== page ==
Definition

Definition        Etymology        Taxonomy        Quandary        Lithology        Initiation

 

Etymology

The geological term tafoni are to a unique class of cavernous weathering structures made by differential and salt weathering processes. Tafoni is the plural noun and adjective; tafone is the singular noun for a single cavern. Occasionally, researchers unnecessarily pluralize tafoni (i.e., tafonis) to name multiple tafoni.


The origin of the word tafoni is unknown, but has Mediterranean origins. The word tafoni may stem from the Greek word taphos meaning tomb or sepulcher (Battisti and Alessio, 1957, after Twenhaile, 1992, pg. 44). Tafoni may also stem from a Corsican (French) word, taffoni, meaning windows, or from tafonare meaning to perforate (Wilhelmy, 1964). In Sicilian, tafoni means windows (Goudie, 2003). The earliest printed uses of the term “tafoni” may be credited to Reusch (1882) (after Dragovich, 1969) and Pench (1884), whom both described Corsican tafoni.


Charles Darwin (1839) may have first described tafoni while on the Beagle when passing through King George’s Sound in Western Australia. Though he thought the forms he discovered along the coastline were a product of calcareous casts of branches of trees or roots (Mustoe, 1982; Turkington and Paradise, 2004), scientists now know the eolianite he observed in Western Australia is a weathering product.


Darwin writes on Feb 7, 1836, “One day I accompanied Captain Fitz Roy to Bald Head; the place mentioned by so many navigators, where some imagined that they saw corals, and others that they saw petrified trees, standing in the position in which they had grown. According to our view, the beds have been formed by the wind having heaped up fine sand, composed of minute rounded particles of shells and corals, during which process branches and roots of trees, together with many land-shells, became enclosed.  The whole then became consolidated by the percolation of calcareous matter; and the cylindrical cavities left by the decaying of the wood, were thus also filled up with a hard pseudo-stalactical stone.  The weather is now wearing away the softer parts, and in consequence the hard casts of the roots and branches of the trees project above the surface, and, in a singularly deceptive manner, resemble the stumps of a dead thicket.”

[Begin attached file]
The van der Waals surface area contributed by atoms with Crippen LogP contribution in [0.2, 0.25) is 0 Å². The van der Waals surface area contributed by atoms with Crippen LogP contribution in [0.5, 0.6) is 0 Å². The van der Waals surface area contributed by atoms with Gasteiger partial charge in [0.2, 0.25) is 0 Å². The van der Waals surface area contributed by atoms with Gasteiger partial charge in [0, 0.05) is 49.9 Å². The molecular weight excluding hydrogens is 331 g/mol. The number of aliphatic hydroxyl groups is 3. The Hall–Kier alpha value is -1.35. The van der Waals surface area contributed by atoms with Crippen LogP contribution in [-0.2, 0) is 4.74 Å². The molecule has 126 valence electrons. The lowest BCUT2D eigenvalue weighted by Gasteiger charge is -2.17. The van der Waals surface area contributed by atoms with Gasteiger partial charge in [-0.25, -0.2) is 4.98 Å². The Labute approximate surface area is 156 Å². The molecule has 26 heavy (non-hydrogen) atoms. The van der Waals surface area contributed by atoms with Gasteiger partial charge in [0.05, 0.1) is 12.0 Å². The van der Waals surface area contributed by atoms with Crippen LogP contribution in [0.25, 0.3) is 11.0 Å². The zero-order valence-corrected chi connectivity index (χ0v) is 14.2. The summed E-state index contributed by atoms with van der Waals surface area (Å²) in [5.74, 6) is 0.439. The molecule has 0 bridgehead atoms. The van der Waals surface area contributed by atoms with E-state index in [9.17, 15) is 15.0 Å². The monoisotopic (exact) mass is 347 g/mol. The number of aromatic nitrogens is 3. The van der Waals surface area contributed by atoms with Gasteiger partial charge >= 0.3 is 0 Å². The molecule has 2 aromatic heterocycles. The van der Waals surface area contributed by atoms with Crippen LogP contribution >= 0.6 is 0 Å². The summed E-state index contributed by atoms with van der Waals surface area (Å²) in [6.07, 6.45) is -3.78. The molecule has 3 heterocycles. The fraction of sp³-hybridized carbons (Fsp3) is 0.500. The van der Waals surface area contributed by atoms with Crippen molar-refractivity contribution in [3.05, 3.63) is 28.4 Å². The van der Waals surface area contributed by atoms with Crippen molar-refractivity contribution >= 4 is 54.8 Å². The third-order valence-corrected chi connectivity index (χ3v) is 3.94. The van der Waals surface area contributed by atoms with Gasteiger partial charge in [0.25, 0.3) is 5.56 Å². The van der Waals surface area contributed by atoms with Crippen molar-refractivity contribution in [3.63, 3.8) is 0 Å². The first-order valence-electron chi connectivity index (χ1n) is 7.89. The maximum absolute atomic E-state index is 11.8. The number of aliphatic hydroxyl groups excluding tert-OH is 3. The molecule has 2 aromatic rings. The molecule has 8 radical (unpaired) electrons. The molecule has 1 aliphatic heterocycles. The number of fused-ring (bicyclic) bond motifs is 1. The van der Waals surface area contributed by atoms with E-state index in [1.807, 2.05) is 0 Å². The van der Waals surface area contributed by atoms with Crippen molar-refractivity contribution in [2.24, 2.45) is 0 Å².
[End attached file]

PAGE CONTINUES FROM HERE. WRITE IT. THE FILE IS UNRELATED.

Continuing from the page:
Cavernous weathering occurs all over the world in a range of climates. Researchers use different terms and descriptive phrases to describe tafoni structures. For example,


  1. Sidewall tafoni. Tafoni on the steep sides of cliff faces, boulders, or outcrops are called side, sidewall, side-tafoni, or lateral tafoni (Seitentafoni in German). Individual sidewall tafoni forms in Hong Kong have been described as “circular, pear-shaped, crescent-shaped, like long furrows, like flower petals, or in other irregular forms” (Tschang, 1974).

  2. Basal tafoni. Tafoni that form at the base of outcrops and boulders and on the undersides of outcrops and exfoliation sheets are called basal tafoni (Basistafoni in German).

  3. Nested tafoni. Cavities that occur inside one another in a fractal-like manner are called nested or subordinate tafoni (Nebentafoni in German).

  4. Honeycomb. The French equivalent for honeycomb, a cell-like variant, is maladie alveolaire. In Livorno, Italy, locals know cell-like tafoni as sassoscritto, or stone writing (McBride and Picard, 2004). Tafoni are referred to as nischen meaning niches in German.

  5. Iconic tafoni. In Hong Kong, iconic terms have been used to describe “ruined tafoni” like death’s head, dog head, eagle head, elephant head, and sea lion (Tschang, 1974). Tafoni smaller than a football are sometimes distinguished as miniature tafoni (Tschang, 1974). At Salt Point State Park along the Sonoma Coast in Northern California, locals call tafoni “Weird Rocks”.

  6. Relic tafoni. A tafone no longer actively enlarging is a relic tafoni, evidenced by a cavity backwall enveloped by lichen or other biological coatings inhibiting differential weathering.